- Working dog breeds are more easily trained, show more interest in playing with humans and are less fearful than non-working dog breeds.
- Fearful dogs are more aggressive whereas more social dogs are less fearful and less aggressive.
- Dogs that want to play with humans are easier to train.
The domestication of the dog and the ensuing breed creation has resulted in a plethora of dog breeds that differ not only in morphology but also in terms of behaviour. In addition, a majority of the dogs today are no longer utilized for their working ability, but are mainly kept as companion animals. The main aim of this study was to estimate breed differences in everyday behaviour traits, as well as to study the phenotypic correlations between these traits. Dog owners described their dogs’ everyday behaviour in a questionnaire. The responses to the questions were combined into 18 behavioural subscale scores (BSS). After editing, the material included dog owner responses for 3591 dogs from 20 different breeds. The breeds represent both working and non-working breeds.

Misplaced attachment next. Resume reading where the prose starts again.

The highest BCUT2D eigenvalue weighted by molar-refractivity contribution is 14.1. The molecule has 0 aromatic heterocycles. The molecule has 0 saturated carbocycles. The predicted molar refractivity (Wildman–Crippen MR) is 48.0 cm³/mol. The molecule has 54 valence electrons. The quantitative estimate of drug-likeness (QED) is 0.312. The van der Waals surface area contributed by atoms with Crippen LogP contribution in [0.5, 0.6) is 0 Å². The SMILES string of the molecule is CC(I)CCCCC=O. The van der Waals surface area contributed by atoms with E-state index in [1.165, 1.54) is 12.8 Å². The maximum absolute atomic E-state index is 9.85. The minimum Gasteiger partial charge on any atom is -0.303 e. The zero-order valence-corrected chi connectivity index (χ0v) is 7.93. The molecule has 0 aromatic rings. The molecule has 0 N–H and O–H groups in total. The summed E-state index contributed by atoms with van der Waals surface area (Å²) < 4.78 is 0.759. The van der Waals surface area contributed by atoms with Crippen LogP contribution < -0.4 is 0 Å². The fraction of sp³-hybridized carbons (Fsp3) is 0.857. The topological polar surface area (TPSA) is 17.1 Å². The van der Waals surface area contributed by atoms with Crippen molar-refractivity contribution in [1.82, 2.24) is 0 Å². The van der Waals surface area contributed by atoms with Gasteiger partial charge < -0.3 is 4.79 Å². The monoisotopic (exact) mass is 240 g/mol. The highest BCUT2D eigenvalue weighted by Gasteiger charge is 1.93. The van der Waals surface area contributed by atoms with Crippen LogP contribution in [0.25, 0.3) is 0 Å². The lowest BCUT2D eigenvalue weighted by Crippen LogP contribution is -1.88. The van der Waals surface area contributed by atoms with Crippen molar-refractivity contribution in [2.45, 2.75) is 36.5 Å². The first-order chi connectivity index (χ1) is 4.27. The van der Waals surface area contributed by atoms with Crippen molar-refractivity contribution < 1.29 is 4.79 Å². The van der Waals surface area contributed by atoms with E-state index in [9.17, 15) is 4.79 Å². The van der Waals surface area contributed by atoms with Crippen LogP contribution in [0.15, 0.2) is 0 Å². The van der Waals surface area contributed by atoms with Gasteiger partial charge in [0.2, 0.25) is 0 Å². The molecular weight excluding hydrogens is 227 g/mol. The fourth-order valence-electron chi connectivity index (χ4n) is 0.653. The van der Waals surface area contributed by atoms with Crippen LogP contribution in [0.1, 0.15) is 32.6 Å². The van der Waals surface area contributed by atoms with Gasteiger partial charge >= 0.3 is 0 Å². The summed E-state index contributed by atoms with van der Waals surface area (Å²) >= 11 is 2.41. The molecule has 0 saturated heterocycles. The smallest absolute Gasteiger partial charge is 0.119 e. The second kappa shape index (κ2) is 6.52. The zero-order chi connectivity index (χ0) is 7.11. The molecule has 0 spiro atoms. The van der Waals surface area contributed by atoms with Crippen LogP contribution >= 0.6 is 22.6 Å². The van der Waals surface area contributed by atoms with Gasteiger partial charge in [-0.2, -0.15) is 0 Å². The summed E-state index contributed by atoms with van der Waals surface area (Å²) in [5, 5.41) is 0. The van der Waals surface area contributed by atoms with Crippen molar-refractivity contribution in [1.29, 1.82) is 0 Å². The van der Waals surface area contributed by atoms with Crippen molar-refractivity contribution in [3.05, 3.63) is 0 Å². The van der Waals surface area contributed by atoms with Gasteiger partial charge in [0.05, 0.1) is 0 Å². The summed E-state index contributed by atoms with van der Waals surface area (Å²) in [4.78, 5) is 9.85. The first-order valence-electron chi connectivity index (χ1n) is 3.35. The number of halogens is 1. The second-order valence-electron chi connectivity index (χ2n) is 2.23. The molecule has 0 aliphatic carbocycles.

We can conclude that breed (and grouping into working vs non-working breeds), age and sex had significant effects on many everyday behaviour traits. The working breeds were about 10% more trainable, showed 30% more interest in playing with humans and were 10–60% less fearful. Furthermore, our results showed that fearful dogs were more aggressive, whereas more social dogs were less fearful and less aggressive. We also found that dogs that were more eager to play with humans were also easier to train.
- Companion dog;
- Phenotypic correlation
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